Today, we are building swaps into risk surveillance systems so that we can identify and monitor swaps activities and exposures. We want to be able to stress test those exposures, compare them to available margin, and look at potential systemic issues. We want to look at activity and risk at the clearinghouse, clearing member, swap dealer and large customer level. And with uncleared exposures, we want to look at activity between particular counterparty pairs, and the interconnectedness of large institutions, among other things.

Risk surveillance is just one function. We need swaps data for enforcement, market surveillance, economic analysis of market trends, and evaluation of new products. In all these functions, we face similar challenges in creating an efficient and accurate reporting system.

Building this system is complex. Our futures reporting rules are just a few pages, in large part because we rely on a relatively small number of reporting entities. In addition, contracts are highly standardized. In swaps, there are thousands of entities reporting on an infinite variety of transactions. Because swaps are not tied to a single platform, and can be traded on a variety of platforms or bilaterally, we must have the ability to analyze and aggregate swaps data from across all these execution and clearing venues. Because there is much greater variety in swap transactions and terms than in futures contracts, we must have a reporting system that recognizes that variation but still enables us to aggregate where appropriate.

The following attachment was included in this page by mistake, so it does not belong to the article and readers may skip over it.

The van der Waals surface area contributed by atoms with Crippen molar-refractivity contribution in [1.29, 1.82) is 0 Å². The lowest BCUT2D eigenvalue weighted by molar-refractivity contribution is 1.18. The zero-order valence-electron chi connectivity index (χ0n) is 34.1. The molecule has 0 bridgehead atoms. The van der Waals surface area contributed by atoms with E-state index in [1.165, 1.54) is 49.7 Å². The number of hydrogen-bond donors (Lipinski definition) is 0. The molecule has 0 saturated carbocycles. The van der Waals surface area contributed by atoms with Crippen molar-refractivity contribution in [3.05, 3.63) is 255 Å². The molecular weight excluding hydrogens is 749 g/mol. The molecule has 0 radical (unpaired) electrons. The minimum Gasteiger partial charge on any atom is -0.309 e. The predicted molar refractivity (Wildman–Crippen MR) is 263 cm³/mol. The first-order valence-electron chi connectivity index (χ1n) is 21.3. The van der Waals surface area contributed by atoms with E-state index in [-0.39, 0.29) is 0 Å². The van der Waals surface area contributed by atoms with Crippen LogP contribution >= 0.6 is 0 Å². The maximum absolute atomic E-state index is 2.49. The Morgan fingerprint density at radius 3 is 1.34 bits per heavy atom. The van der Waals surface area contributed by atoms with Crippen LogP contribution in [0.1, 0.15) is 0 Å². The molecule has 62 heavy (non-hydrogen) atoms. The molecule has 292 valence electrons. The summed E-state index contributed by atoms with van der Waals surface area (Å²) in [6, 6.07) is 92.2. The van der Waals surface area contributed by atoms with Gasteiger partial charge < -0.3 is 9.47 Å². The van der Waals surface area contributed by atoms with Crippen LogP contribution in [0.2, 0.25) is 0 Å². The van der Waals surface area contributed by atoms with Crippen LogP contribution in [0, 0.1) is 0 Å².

And because a swap can go through many stages and changes —through the clearing process, then through compression or reconciliation, and perhaps through other amendments—we must have ways to track that swap through its life cycle.

As I noted earlier, the process of building this system is like building a big infrastructure project. It is complex, and it takes time. It is iterative: as we understand the data better, and as the market evolves, we are refining the system. It is a process that requires collaboration with market participants. It requires collaboration across borders. We cannot do this alone. For one thing, we cannot do any analysis unless market participants provide us with data that is clean, consistent, accurate and timely in the first place. But we recognize that also requires working with market participants to refine exactly what data should be reported, how it should be reported, by whom and when. Only in this way can we create an efficient and effective process.

Improving Data Reporting

So let me talk about some of the challenges we face. I’d like to discuss a few areas where improvements are necessary – and what needs to be done.